United States District Court, N.D. Illinois
March 11, 2004.
LASALLE-CHICAGO 24-HOUR CURRENCY EXCHANGE, INC.; GEORGIA CERDA; and BARRY SHACK, Defendants
The opinion of the court was delivered by: JOHN W. DARRAH, District Judge
MEMORANDRUM OPINION AND ORDER
Plaintiff, Tauria Dilworth, filed a four-count complaint against
Defendants, alleging false imprisonment (Count I), intentional infliction
of emotional distress (Count II), violation of the Employee Polygraph
Protection Act ("EPPA") (Count III), and wrongful discharge (Count IV).
In January 2004, a jury trial was held. Following the close of
Plaintiff's case in chief, Defendants moved for a directed verdict on all
counts; Defendants' motion was denied. The jury returned a verdict in
favor of Defendants on Counts I, II, and IV. The jury returned a verdict
in favor of Plaintiff and against Defendant LaSalle-Chicago 24-Hour
Currency Exchange, Inc. on Count III in the amount of $6,000.00.
Presently before the Court is LaSalle-Chicago's Renewed Motion for
Judgment As a Matter of Law.
When considering a motion for judgment as a matter of law, the court
looks to all of the evidence in the records and asks whether any
reasonable jury could have found in the plaintiff's favor. See Appelbaum
v. Milwaukee Metro. Sewage Dist., 340 F.3d 573, 578 (7th Cir. 2003)
(Appelbaum). The evidentiary record is construed in the plaintiff's
favor, and all reasonable inferences are construed in the plaintiff's
favor. The reviewing court does not weigh the evidence
or make its own credibility determinations. See Appelbaum, 340 F.3d at
LaSalle-Chicago contends that judgment as a matter of law should be
entered on Plaintiff's EPPA claim because the evidence is legally
insufficient to support the jury's verdict.
The EPPA prohibits an employer to require or request any employee or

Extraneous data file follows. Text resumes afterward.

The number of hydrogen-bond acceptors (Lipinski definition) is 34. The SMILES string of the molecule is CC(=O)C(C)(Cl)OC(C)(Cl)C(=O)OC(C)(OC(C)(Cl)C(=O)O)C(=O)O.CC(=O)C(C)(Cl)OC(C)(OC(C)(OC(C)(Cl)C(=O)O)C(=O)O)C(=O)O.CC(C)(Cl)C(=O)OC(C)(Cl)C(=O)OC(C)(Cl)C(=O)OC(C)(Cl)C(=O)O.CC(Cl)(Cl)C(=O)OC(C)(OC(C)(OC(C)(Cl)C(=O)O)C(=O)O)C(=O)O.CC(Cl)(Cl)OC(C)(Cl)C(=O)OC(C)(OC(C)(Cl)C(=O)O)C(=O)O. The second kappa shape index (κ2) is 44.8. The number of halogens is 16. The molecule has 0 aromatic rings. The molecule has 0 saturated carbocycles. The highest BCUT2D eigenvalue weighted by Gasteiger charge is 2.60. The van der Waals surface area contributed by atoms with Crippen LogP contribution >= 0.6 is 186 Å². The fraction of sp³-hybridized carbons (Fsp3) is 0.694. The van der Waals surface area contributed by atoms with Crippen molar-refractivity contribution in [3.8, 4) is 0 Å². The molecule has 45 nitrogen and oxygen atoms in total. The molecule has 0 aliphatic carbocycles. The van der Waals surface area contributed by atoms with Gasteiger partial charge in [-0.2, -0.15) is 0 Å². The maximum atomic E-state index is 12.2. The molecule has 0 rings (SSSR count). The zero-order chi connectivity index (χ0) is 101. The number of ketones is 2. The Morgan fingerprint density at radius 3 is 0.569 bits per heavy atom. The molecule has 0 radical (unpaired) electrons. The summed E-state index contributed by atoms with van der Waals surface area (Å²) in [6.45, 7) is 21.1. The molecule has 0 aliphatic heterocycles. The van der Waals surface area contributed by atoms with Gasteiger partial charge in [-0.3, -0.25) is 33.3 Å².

prospective employee to take or submit to a lie detector test. See 29
U.S.C. § 2002(1). Employers are also prohibited from discharging an
employee for refusing or failing to take a lie detector test or on the
basis of the results of a lie detector test. See 29 U.S.C. § 2002(3).
However, an employer may request an employee submit to a lie detector
(1) the test is administered in connection with an
ongoing investigation involving economic loss or
injury to the employer's business, such as theft . .
(2) the employee had access to the property that is
the subject of the investigation;
(3) the employer has a reasonable suspicion that the
employee was involved in the incident or activity
under investigation; and
(4) the employer executes a statement, provided to
the examiner before the test. . . .
29 U.S.C. § 2006(d). These exemptions do not apply "if an employee is
discharged, disciplined, denied employment or promotion, or otherwise
discriminated against in any manner on the basis of the analysis of a
polygraph test chart or the refusal to take a polygraph test, without
additional supporting evidence. The evidence required by such subsection
may serve as additional supporting evidence." 29 U.S.C. § 2007(1).
LaSalle-Chicago first argues that it is exempt from violating Section
2002(1) of the EPPA because it meets the required elements set forth in
Section 2006(d). The undisputed evidence
established that the Defendants requested that Dilworth submit to a lie
detector test in connection with an ongoing investigation involving
economic loss or injury to the employer's business and that Dilworth had
access to the property that was the subject of the investigation.
However, a reasonable jury could have concluded that LaSalle-Chicago's
suspicion of Dilworth, when it requested that a lie detector test be
performed, was not reasonable. Dilworth testified that she repeatedly told
the Defendants that she did not take the $2,000.00 in dispute and that
she did not know what happened to the money. While Dilworth's coworkers
testified that they saw Dilworth with the $2,000.00, the jury need not
conclude that such testimony was credible or, if so, that it evidenced a
reasonable suspicion that Dilworth took the $2,000.00, particularly in
light of her continued denial and the lack of any direct evidence that
Dilworth had taken the money. Accordingly, a reasonable jury could have
concluded that LaSalle-Chicago failed to prove it was exempt under
Furthermore, a reasonable jury could have found that LaSalle-Chicago
violated Section 2002(3) by terminating Dilworth's employment when it
learned that she had not taken a lie detector test. At trial, the
evidence included testimony that on September 5, 2002, Dilworth informed
Jorge Cerda that she had not scheduled or taken the lie detector test
that was agreed to on August 31, 2002; immediately upon learning of this,
Cerda informed Dilworth that she could not return to work. Based on this
evidence, a reasonable jury could have concluded that Dilworth was
discharged for failing to take the lie detector test in violation of 29
U.S.C. § 2002(3).
For the reasons stated above, LaSalle-Chicago's Renewed Motion
for Judgment as a Matter of Law is denied.
© 1992-2004 VersusLaw Inc.